Lafayette C. Baker

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Lafayette C. Baker
Lafayette Curry Baker.png
Lafayette C Baker
Born (1826-10-13)October 13, 1826
Stafford, New York
Died July 3, 1868(1868-07-03) (aged 41)
Philadelphia, Pennsylvania
Cause of death Meningitis
Burial place Forest Hills Cemetery, Philadelphia, Pennsylvania
Nationality American
Spying career
Allegiance United States
Service Union Army

Lafayette Curry Baker (October 13, 1826 – July 3, 1868) was a United States investigator and spy, serving the Union Army, during the American Civil War and under Presidents Abraham Lincoln and Andrew Johnson.

Early life[edit]

Baker was born in Stafford, New York on October 13, 1826.[1] He became a mechanic, moved to Michigan in 1839, returned to New York in 1848, moved to California in 1853, and was a San Francisco vigilante in 1856.[1] He moved to the District of Columbia in 1861.[1]

American Civil War[edit]

Baker's exploits are mainly known through his book A History of the Secret Service which he published in 1867 after his fall from grace.[1][2] During the early months of the Civil War, he spied for General Winfield Scott on Confederate forces in Virginia. Despite numerous scrapes, he returned to Washington, D.C., with information that Scott evidently thought valuable enough to raise him to the rank of captain. As Provost Marshal of Washington, D.C. from September 12, 1862 to November 7, 1863, Baker ran the National Detective Bureau also sometimes known as the "National Detective Police Department."[3] He was appointed colonel of D.C. Cavalry, May 5, 1863.[1] According to Professor Glenn "Although his accomplishments were many, Baker operated with little regard for warrants or the constitutional rights of those he pursued. He is also reported to have employed brutal interrogation techniques in order to obtain information."[4]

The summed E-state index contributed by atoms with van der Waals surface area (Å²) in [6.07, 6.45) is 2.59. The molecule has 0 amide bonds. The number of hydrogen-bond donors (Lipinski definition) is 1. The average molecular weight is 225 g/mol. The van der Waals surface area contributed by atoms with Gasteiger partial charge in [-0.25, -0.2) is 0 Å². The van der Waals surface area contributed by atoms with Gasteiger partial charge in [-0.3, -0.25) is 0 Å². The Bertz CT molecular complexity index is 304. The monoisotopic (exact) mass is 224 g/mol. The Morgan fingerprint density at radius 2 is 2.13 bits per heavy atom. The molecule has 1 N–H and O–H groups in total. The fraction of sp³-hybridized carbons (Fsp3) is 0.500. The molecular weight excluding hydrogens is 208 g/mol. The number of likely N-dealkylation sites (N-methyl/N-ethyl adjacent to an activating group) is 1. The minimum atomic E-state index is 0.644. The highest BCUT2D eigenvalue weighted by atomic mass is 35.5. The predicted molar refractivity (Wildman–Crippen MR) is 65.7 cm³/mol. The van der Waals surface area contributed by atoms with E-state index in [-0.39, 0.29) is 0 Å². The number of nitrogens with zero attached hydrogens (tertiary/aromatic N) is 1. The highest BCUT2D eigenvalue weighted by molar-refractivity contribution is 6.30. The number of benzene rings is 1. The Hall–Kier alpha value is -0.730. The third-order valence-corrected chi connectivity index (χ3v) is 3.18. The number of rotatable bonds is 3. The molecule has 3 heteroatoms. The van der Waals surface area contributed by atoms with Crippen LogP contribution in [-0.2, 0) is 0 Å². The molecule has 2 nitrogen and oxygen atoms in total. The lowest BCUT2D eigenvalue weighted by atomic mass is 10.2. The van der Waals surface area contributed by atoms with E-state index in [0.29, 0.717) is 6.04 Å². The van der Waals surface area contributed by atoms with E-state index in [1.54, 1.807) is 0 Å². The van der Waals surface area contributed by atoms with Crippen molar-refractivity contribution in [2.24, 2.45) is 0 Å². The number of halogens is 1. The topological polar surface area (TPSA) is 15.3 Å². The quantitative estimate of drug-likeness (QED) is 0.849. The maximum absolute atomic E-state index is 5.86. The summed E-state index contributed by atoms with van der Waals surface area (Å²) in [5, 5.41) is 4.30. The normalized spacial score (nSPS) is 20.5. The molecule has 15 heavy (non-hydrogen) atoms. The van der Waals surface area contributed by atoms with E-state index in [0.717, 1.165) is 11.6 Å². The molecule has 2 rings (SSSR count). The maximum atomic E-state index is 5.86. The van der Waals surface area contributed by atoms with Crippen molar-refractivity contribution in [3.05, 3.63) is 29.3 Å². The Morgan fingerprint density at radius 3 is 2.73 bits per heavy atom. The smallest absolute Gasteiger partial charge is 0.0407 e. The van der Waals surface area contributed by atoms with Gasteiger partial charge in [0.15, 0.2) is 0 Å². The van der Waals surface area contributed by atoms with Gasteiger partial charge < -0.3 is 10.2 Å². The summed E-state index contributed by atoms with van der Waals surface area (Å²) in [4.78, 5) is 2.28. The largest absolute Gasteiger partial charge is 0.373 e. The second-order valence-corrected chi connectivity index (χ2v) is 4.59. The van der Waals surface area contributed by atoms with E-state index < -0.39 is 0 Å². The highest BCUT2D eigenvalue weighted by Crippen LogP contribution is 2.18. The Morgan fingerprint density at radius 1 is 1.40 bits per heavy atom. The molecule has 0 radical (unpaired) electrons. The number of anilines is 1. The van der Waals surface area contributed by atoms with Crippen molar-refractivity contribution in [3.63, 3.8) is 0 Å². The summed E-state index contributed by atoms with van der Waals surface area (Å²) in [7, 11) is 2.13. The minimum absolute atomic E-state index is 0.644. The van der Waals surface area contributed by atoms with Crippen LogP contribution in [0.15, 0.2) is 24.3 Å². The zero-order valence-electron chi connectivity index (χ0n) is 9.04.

Baker owed his appointment largely to Secretary of War Edwin M. Stanton, but suspected the secretary of corruption and was eventually demoted for tapping his telegraph lines and packed off to New York.

Lincoln assassination investigation[edit]

Baker was recalled to Washington after the assassination of President Lincoln in 1865. Within two days of his arrival in Washington, Baker's agents in Maryland had made four arrests and had the names of two more conspirators, including the actual presidential assassin John Wilkes Booth. Before the month was out, Booth along with David Herold were found holed up in a barn and Booth was himself shot and killed by Sgt. Boston Corbett. Baker received a generous share of the $100,000 reward offered to the person who apprehended the president's killer.[5] President Andrew Johnson nominated Baker for appointment to the grade of brigadier general of volunteers, April 26, 1865, but the United States Senate never confirmed the appointment.[1] Baker was mustered out of the volunteers on January 15, 1866.[1]

Firing and death[edit]